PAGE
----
by Doug Diaczuk

Chalk CoverI honestly can’t get a lot of writing done in three days. (It probably took me about that long to write this review.) And here comes Diaczuk, the show-off. Not only did he write a book over that period, not only did that story win the 38th 3-Day Novel Contest, but that book was better than most books that people spend a heck of a lot longer writing. (In case it wasn’t clear by this point, that novel was Chalk.)

Chalk is a story about an unnamed narrator––think Holden Caulfield, if he was a bigger dick. Unsatisfied with his life and likely suffering from subclinical depression, a family tragedy drives him home. The story proper begins on the bus trip back to the big city where he lives and works. On the way, he meets L, a mysterious runaway, who joins him on an unintentional quest for meaning.

Diaczuk’s prose is sparse, which does a lot to build the atmosphere of Chalk and give his narrator a very clear and interesting voice. And I really liked the narrator. He’s most definitely childish and petty, but I never began to hate him for it. In this way, the author shows that you don’t have to make someone a good person to be likeable, so long as he has some redeeming features the reader can grab onto, likely the biting wit and believability in this instance. But, far and beyond, my favourite aspect of the book is the dark humour, with layers of jokes building off of each other as we move forward, references to previous jokes resurfacing unexpectedly and effectively throughout.

One detail about Chalk that held my attention, or at least didn’t escape my notice, was the distinct division into three parts, where the tone and the focus of the story changes significantly. Whether this was intentional on the part of the author or if it was just a matter of it taking a different direction on each day of writing I couldn’t say, but it lends itself to the story’s success in a way that I can at least partially hit on. Not even getting into the numerous references to chalk in the text itself, it’s amazing how much the structure resembles the properties of a chalk drawing. The narrator feels largely ignored to begin with, but it’s not until meeting L that he becomes visible. In their gallivanting in the middle, it’s as though he’s starting to become a vibrant and well-defined picture, but it starts to smudge and fade away as we move into the third part, when our narrator’s life and mental wellbeing circle the drain.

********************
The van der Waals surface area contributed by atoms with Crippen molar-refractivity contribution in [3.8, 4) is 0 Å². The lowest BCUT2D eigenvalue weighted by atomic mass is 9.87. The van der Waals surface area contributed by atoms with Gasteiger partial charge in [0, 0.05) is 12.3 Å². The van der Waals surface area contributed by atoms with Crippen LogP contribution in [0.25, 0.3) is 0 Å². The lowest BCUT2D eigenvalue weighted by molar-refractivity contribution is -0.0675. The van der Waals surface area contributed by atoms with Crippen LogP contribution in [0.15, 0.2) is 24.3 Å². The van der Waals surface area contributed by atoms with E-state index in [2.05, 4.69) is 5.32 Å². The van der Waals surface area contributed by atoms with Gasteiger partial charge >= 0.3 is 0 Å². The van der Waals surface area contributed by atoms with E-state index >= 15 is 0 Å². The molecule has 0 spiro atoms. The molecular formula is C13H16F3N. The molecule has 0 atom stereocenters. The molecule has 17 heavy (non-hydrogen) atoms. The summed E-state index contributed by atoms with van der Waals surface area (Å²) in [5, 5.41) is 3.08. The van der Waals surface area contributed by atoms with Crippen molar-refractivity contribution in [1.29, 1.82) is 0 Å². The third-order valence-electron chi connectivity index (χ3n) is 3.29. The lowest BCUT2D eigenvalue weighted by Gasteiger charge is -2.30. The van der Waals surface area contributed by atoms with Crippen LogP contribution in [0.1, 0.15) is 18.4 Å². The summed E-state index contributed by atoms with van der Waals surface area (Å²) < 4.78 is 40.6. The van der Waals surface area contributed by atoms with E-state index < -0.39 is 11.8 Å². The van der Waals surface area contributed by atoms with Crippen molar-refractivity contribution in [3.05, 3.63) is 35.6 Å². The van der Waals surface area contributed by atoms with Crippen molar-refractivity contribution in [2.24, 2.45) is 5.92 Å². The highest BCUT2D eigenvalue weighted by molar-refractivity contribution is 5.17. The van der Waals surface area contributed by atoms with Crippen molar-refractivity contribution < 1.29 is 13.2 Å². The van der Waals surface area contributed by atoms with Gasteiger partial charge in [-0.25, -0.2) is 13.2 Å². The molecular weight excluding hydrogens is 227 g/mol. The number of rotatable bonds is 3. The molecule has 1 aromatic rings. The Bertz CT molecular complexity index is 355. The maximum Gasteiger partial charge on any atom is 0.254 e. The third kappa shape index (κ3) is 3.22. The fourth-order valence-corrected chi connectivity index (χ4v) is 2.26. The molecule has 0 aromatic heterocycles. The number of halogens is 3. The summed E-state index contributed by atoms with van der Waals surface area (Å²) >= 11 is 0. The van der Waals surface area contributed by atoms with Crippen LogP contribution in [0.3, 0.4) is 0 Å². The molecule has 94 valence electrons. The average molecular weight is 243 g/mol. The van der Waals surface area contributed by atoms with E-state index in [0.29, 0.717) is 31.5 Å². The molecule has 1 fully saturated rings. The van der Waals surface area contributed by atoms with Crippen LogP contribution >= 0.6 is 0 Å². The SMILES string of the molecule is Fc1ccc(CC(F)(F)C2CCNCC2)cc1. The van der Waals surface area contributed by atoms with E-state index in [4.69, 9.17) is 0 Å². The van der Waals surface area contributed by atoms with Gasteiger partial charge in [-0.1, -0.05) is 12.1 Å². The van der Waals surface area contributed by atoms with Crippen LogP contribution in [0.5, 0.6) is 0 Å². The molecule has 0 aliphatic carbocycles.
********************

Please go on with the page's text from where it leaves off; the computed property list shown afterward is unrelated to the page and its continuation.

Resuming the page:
The only criticism I really have to garner with Diaczuk’s story is that he wasn’t able to capture the feel of travelling great distances, which somewhat hurts the pace and atmosphere of the middle, but not greatly. This was probably the only thing that made Chalk feel like it was written over the course of just a few days, and that’s actually quite impressive.